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Farmers Face Endless Weather Challenges
MISSISSIPPI STATE -- Mississippi's unpredictable weather is keeping farmers guessing, and recent hail damage is forcing some growers to make their toughest decisions.
County agents and specialists with Mississippi State University's Extension Service have been busy across the state during this year's crop season. A cool, wet spring followed by the hotter and drier than normal months of May and June produced two sets of challenges, but recent hail storms may have dealt the hardest blows yet.
"Hail can have a devastating effect on corn in the tasseling stage, which was about the stage for much of the damaged fields," said Dr. Erick Larson, Extension agronomist at MSU. "Yield losses will depend on the amount of leaf damage."
Larson predicted that plants with 33 percent defoliation (leaf loss or damage) could lose 10 to 15 percent of their yields. Plants with 50 percent defoliation could lose 25 percent of their yield, and with 75 percent damage, yield losses could be as high as 50 percent.
Most of the hail damage occurred from south of Greenville and eastward across the state.
Yazoo County Agent Tim Pepper said Extension is trying to evaluate each crop and field individually before making recommendations to farmers. Damaged corn will not regrow leaves. Growers may have to wait until harvest time to see how much of their crop was hurt.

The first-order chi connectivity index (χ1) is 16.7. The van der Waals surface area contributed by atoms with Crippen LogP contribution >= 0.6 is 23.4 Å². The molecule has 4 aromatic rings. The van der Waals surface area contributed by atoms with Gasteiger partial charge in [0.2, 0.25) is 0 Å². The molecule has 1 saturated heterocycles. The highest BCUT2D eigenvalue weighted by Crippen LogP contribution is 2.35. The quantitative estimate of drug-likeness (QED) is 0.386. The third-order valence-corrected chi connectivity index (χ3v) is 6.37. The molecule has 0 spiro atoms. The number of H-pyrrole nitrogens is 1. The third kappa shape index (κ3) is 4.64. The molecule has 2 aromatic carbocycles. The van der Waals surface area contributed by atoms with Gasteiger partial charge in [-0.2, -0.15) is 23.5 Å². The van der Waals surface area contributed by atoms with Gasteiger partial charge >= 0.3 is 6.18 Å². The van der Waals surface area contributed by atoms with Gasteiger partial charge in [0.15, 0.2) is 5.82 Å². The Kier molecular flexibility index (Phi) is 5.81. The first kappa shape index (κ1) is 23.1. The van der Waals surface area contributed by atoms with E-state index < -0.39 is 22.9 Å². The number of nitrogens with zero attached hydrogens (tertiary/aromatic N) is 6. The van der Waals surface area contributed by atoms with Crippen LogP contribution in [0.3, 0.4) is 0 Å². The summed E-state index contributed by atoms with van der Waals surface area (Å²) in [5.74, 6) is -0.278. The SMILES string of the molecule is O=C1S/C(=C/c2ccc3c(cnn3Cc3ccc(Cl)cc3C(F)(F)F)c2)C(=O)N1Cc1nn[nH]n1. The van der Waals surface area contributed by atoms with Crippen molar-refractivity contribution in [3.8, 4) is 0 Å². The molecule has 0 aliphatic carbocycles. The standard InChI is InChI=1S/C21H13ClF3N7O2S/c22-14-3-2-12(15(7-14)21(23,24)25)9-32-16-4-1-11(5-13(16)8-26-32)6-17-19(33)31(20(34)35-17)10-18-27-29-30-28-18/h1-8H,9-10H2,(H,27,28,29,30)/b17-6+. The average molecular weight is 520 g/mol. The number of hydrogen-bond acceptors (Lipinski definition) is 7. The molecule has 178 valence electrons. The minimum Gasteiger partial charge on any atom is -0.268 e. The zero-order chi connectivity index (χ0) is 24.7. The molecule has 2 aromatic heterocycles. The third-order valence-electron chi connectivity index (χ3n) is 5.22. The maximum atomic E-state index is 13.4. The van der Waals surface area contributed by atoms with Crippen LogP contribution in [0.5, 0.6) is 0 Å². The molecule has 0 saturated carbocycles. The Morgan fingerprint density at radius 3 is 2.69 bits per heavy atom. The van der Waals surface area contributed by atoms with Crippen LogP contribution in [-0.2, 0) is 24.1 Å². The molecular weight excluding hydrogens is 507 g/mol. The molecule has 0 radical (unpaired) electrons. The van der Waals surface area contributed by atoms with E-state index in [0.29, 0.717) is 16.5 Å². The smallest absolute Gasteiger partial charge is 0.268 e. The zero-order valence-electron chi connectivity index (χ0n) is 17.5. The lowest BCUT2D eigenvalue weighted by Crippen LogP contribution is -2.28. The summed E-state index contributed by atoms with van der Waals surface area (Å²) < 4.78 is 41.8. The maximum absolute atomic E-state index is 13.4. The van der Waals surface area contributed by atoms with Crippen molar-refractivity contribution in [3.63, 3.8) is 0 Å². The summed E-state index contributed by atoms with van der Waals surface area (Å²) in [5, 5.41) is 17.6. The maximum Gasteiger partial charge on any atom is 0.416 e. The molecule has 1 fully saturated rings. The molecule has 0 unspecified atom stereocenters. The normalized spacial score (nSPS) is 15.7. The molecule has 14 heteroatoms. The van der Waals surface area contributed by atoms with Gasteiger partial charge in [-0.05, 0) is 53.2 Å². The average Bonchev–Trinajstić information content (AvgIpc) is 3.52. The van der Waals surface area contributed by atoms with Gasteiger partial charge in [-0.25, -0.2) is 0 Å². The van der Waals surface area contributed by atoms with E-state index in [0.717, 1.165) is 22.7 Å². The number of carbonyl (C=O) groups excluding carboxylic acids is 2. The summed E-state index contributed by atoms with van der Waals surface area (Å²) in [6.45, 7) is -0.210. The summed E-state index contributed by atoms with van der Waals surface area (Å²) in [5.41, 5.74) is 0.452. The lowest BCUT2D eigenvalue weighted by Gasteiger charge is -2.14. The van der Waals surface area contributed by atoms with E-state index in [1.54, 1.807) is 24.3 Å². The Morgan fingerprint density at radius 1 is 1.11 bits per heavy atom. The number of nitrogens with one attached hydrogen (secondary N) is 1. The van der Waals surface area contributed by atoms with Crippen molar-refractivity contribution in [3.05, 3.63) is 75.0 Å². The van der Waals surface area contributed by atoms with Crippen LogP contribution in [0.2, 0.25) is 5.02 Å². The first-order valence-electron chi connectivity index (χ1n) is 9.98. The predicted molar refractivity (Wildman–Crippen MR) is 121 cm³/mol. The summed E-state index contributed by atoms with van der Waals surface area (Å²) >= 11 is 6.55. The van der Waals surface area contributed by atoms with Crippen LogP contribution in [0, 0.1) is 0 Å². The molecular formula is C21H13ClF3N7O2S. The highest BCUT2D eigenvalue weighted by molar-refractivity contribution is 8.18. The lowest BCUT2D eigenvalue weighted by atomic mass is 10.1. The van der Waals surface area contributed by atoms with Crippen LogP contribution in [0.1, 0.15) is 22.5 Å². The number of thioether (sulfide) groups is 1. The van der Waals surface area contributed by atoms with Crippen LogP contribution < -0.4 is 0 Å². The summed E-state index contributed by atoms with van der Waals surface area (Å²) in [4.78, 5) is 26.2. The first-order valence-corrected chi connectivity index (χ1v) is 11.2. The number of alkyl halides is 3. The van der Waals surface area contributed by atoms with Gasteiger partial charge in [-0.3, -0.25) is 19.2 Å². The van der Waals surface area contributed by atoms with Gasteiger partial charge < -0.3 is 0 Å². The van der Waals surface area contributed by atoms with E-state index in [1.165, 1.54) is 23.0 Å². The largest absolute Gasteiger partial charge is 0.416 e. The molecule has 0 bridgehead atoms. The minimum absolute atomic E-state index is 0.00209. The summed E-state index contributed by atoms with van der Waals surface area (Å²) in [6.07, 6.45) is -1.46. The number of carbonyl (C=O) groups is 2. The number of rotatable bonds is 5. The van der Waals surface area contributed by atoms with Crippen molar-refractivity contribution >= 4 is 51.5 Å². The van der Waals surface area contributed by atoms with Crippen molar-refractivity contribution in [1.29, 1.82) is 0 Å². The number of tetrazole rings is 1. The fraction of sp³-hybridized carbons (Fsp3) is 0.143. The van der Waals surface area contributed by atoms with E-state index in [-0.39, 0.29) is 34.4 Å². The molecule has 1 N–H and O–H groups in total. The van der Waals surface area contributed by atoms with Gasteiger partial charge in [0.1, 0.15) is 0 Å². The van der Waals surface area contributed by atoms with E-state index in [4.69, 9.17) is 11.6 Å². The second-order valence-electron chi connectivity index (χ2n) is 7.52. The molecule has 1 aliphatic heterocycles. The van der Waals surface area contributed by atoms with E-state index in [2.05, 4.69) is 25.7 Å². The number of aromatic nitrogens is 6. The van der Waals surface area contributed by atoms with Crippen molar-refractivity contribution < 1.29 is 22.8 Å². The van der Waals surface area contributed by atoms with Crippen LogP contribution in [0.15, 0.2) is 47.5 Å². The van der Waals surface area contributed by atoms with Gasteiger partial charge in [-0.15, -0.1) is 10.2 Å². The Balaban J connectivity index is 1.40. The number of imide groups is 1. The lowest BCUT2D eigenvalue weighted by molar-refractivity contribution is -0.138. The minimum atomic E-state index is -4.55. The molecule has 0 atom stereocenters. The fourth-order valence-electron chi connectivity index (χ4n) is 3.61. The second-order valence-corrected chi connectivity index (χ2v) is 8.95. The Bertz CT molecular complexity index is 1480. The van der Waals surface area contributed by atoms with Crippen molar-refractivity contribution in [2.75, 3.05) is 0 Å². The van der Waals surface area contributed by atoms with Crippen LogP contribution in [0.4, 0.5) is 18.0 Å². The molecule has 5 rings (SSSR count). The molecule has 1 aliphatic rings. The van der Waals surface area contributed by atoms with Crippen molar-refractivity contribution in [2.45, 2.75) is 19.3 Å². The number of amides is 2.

"If hail breaks the terminals off the soybean plants, growers probably will have to replant. It's late, but not too late," Pepper said. "Some of the cotton has been completely stripped of its leaves, but the root systems could allow the plants to regrow leaves and fruit. These plants will have lost about four to five weeks of maturity if they can recover."
A later maturity date makes moisture a more critical issue. Weather will become increasingly important throughout harvest.
Pepper said late cotton will not face the insect problem in his area that it could have a few years ago. The arrival of the boll weevil eradication program and Bt cotton will make late season insects less of an issue. Still, damaged cotton will require intense management.
"Farmers will apply growth regulators to force cotton back into the fruiting mode," Pepper said. "They will need to monitor the plants' conditions, especially fertility. The good news is we can carry the plant to a later maturing date without the traditional insect pressures."
Dr. Will McCarty, Extension cotton specialist, said wind damage has been worse than in recent years. Blowing sand can strip the outer layers of the stem and leaf surfaces of seedlings. Generally, scar tissue forms and the plants recover rapidly. In some cases disease organisms may enter through these wounds and cause severe problems or even plant death.